My former employer did offer career counseling as part of my severance package. And I was like, “Great. Maybe a career counselor can tell me about jobs outside of magazines that I might be qualified for.” I was hoping she could give me some concrete advice about how to translate my résumé to other professions. Like, should I sign up for LinkedIn Pro? Are there jobs in tech that I don’t know how to look for? But she was the opposite of helpful. Pretty much all she wanted to do was sell me on additional services, like paying someone to put more SEO keywords in my résumé. She also suggested that I join these job-hunting workshops that were essentially just networking sessions for unemployed people. They might have been useful if I had no work experience, but they were telling us things like, “Remember to unmute yourself when you talk on Zoom.” I tried to keep an open mind, but it was really demoralizing.
Meanwhile, I was freelancing as much as possible. At first, things were okay. Through my contacts and friends in the industry, I got enough work to get by, especially during the summer. But I felt like I had to say yes to everything, so I was incredibly busy and doing a ton of little things that didn’t pay that much. Finally, I decided to stop saying yes to the little stuff, and only say yes to the bigger, more ambitious projects. But of course, then there was a dry spell, which was stressful for different reasons. It became clear that I really needed something more consistent.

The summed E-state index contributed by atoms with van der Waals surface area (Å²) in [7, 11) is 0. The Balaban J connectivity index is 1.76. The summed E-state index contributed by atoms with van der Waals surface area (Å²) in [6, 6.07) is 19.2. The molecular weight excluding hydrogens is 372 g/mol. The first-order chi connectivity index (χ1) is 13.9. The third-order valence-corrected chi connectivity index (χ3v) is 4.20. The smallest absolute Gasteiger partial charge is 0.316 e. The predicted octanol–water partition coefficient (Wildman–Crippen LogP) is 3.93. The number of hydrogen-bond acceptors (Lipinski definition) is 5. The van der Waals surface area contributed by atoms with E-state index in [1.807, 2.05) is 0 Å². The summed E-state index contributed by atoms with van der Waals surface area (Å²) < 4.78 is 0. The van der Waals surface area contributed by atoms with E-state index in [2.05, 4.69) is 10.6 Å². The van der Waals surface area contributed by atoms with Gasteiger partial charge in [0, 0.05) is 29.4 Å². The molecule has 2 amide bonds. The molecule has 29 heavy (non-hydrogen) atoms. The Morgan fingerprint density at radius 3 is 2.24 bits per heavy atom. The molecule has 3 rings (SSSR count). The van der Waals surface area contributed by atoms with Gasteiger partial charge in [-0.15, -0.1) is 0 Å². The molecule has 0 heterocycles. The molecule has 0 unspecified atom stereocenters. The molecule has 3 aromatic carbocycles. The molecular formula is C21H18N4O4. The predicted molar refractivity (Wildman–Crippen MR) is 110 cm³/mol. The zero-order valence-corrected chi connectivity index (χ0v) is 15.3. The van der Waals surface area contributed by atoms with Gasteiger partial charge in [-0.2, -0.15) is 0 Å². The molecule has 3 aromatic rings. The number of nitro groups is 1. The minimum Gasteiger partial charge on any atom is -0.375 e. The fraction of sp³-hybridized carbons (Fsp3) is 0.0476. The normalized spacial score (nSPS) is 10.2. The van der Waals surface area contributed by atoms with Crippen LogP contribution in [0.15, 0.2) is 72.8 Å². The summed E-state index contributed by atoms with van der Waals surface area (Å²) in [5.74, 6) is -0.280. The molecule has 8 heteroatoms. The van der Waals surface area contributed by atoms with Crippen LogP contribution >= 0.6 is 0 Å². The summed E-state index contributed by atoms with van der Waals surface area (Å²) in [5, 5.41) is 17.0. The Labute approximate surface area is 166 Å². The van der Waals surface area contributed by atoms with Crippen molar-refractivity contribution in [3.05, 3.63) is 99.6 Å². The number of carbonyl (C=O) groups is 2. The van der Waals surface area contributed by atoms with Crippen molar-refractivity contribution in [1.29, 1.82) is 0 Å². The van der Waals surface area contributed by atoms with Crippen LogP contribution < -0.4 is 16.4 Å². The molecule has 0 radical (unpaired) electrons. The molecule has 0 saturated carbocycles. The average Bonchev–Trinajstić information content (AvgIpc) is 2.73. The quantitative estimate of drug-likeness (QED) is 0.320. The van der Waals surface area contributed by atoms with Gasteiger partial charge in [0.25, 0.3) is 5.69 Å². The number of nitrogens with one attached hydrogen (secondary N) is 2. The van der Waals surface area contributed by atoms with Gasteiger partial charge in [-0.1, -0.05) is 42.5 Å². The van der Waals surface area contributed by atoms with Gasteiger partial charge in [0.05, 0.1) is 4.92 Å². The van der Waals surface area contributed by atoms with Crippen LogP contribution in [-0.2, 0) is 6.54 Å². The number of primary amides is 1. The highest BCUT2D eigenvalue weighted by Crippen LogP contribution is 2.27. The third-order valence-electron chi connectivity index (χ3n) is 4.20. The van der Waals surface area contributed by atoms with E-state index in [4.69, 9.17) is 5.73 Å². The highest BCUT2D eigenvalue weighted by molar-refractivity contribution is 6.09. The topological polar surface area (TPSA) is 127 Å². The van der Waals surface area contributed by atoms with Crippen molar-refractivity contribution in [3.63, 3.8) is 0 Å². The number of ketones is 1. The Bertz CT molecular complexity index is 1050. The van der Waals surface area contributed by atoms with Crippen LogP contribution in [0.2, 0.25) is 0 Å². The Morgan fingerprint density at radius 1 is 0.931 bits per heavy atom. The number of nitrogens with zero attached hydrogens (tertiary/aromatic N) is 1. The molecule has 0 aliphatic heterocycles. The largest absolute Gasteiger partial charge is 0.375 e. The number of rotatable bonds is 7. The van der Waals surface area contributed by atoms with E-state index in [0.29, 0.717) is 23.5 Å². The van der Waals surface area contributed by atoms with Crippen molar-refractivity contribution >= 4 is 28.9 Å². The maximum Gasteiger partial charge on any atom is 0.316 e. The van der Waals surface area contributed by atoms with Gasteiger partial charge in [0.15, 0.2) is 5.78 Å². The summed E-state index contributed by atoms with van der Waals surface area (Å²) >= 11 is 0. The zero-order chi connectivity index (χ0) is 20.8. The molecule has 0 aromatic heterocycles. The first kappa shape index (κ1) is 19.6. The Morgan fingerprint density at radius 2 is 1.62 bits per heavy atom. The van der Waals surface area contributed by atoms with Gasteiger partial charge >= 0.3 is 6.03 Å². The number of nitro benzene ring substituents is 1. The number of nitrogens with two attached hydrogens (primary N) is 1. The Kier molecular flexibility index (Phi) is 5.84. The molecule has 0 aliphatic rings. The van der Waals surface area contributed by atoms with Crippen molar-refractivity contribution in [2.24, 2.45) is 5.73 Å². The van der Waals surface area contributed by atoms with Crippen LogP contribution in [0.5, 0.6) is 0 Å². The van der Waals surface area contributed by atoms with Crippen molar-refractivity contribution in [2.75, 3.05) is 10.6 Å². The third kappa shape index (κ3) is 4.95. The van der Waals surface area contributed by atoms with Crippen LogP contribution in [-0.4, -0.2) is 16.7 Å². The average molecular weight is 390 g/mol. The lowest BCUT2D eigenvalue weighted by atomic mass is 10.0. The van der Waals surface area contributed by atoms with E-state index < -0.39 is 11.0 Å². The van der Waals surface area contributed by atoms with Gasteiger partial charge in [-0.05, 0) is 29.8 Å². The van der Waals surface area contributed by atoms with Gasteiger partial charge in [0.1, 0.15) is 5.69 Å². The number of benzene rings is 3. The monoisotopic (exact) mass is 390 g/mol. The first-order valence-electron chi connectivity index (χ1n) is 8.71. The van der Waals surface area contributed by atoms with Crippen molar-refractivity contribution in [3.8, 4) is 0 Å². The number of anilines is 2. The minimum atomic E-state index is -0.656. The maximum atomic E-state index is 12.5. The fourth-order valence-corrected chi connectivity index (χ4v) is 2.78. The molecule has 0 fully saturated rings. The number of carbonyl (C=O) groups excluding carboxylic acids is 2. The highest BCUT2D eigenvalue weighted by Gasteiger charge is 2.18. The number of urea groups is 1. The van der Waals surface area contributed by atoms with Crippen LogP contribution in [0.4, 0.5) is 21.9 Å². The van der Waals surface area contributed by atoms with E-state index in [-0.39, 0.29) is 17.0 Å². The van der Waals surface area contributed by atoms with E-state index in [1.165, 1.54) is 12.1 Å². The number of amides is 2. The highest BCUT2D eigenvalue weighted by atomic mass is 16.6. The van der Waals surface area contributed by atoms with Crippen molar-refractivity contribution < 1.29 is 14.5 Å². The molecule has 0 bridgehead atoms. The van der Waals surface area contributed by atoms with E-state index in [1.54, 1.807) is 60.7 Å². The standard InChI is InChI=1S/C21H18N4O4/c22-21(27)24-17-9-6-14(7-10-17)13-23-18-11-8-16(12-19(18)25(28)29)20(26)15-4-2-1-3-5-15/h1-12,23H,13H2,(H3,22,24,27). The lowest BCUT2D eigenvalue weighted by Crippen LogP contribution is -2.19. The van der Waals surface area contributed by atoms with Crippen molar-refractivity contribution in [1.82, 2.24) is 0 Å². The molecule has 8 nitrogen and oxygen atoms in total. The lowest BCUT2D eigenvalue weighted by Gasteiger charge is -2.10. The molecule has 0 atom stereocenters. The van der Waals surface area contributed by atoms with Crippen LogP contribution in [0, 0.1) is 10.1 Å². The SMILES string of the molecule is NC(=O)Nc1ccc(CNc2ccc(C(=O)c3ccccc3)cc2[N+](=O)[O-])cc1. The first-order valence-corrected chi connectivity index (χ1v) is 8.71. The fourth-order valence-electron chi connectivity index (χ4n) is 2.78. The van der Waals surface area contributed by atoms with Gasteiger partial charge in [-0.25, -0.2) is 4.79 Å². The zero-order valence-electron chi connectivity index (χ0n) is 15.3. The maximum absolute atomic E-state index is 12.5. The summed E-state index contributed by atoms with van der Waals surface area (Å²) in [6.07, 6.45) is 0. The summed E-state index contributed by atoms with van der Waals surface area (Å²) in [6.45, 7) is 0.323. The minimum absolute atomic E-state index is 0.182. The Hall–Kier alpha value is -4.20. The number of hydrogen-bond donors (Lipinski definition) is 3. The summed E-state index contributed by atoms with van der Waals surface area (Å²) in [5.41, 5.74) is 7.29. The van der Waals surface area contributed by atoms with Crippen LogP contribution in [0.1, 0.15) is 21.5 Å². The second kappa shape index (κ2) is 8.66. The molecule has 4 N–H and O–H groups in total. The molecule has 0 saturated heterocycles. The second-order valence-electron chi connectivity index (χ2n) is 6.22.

I’ve had a couple of job interviews that seemed very promising, but then I would get ghosted and find out they weren’t hiring anymore. In one case, things were going really well, and I went through the whole process and they were like, “Okay, we’ll reach out to you on Monday to schedule a final meeting on Thursday.” And then I just never heard anything. I sent them several follow-up emails, and they finally wrote back and said, “We loved you, but we’re not hiring for this role anymore. Can we keep this on ice?” And I was like, “Oh. You’re never hiring for this role.”
Now, I’m basically going back to what I did when I first got out of college. I’ve been setting up informational interviews with people to say, “I think your industry is really cool. Can you tell me more about it?” It’s like I’m starting from square one. People keep asking me, “What do you want your career to be?” And I just have no idea how to answer that question when I’ve had the rug pulled out from under me. I wasn’t expecting to be an editor at a magazine forever, but I wasn’t expecting to be in this position either. I’ve also had a lot of people express shock that it’s been almost a year since I lost my job, and they want to know what I’ve been doing with myself all this time. There’s a lot that I can tell them about, but I am starting to feel a little bit like yesterday’s news. And I’m uncomfortable feeling like I’m treading water. I want to grow, and stay relevant.
I also have to pay my rent. I know I’m very lucky that I’ve been able to get by so far. I will not be on the street if freelancing continues the way it has been. But in terms of being able to have the kind of life that I want, this is not sustainable. I’m trying to broaden my search, but it is discouraging.